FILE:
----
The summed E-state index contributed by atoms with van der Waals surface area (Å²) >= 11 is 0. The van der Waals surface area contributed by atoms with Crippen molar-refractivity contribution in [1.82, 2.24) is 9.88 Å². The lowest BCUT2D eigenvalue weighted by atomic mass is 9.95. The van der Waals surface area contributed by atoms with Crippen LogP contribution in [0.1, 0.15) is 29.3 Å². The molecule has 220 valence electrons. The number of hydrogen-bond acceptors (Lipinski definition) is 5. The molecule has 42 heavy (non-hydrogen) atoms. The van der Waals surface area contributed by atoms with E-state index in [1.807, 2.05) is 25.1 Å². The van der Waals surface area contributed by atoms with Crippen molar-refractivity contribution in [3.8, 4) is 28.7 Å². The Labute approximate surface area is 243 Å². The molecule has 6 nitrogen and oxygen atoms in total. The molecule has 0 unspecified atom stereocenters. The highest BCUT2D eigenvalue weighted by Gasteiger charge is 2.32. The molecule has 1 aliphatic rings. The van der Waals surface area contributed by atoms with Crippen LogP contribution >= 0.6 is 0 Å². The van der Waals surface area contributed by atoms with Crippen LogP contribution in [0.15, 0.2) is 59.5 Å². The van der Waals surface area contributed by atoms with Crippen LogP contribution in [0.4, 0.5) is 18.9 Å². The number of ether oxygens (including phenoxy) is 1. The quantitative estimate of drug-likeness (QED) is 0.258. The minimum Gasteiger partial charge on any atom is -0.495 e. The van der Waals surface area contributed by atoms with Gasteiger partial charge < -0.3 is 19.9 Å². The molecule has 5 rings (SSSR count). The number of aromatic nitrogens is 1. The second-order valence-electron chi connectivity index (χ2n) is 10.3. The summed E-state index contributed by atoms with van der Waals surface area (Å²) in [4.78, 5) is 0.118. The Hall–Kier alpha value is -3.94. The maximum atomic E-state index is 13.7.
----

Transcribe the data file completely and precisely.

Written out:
The summed E-state index contributed by atoms with van der Waals surface area (Å²) >= 11 is 0. The van der Waals surface area contributed by atoms with Crippen molar-refractivity contribution in [1.82, 2.24) is 9.88 Å². The lowest BCUT2D eigenvalue weighted by atomic mass is 9.95. The van der Waals surface area contributed by atoms with Crippen LogP contribution in [0.1, 0.15) is 29.3 Å². The molecule has 220 valence electrons. The number of hydrogen-bond acceptors (Lipinski definition) is 5. The molecule has 42 heavy (non-hydrogen) atoms. The van der Waals surface area contributed by atoms with E-state index in [1.807, 2.05) is 25.1 Å². The van der Waals surface area contributed by atoms with Crippen molar-refractivity contribution in [3.8, 4) is 28.7 Å². The Labute approximate surface area is 243 Å². The molecule has 6 nitrogen and oxygen atoms in total. The molecule has 0 unspecified atom stereocenters. The highest BCUT2D eigenvalue weighted by Gasteiger charge is 2.32. The molecule has 1 aliphatic rings. The van der Waals surface area contributed by atoms with Crippen LogP contribution >= 0.6 is 0 Å². The van der Waals surface area contributed by atoms with Crippen LogP contribution in [0.15, 0.2) is 59.5 Å². The van der Waals surface area contributed by atoms with Crippen LogP contribution in [0.4, 0.5) is 18.9 Å². The number of ether oxygens (including phenoxy) is 1. The quantitative estimate of drug-likeness (QED) is 0.258. The minimum Gasteiger partial charge on any atom is -0.495 e. The van der Waals surface area contributed by atoms with Gasteiger partial charge < -0.3 is 19.9 Å². The molecule has 5 rings (SSSR count). The number of aromatic nitrogens is 1. The second-order valence-electron chi connectivity index (χ2n) is 10.3. The summed E-state index contributed by atoms with van der Waals surface area (Å²) in [4.78, 5) is 0.118. The Hall–Kier alpha value is -3.94. The maximum atomic E-state index is 13.7.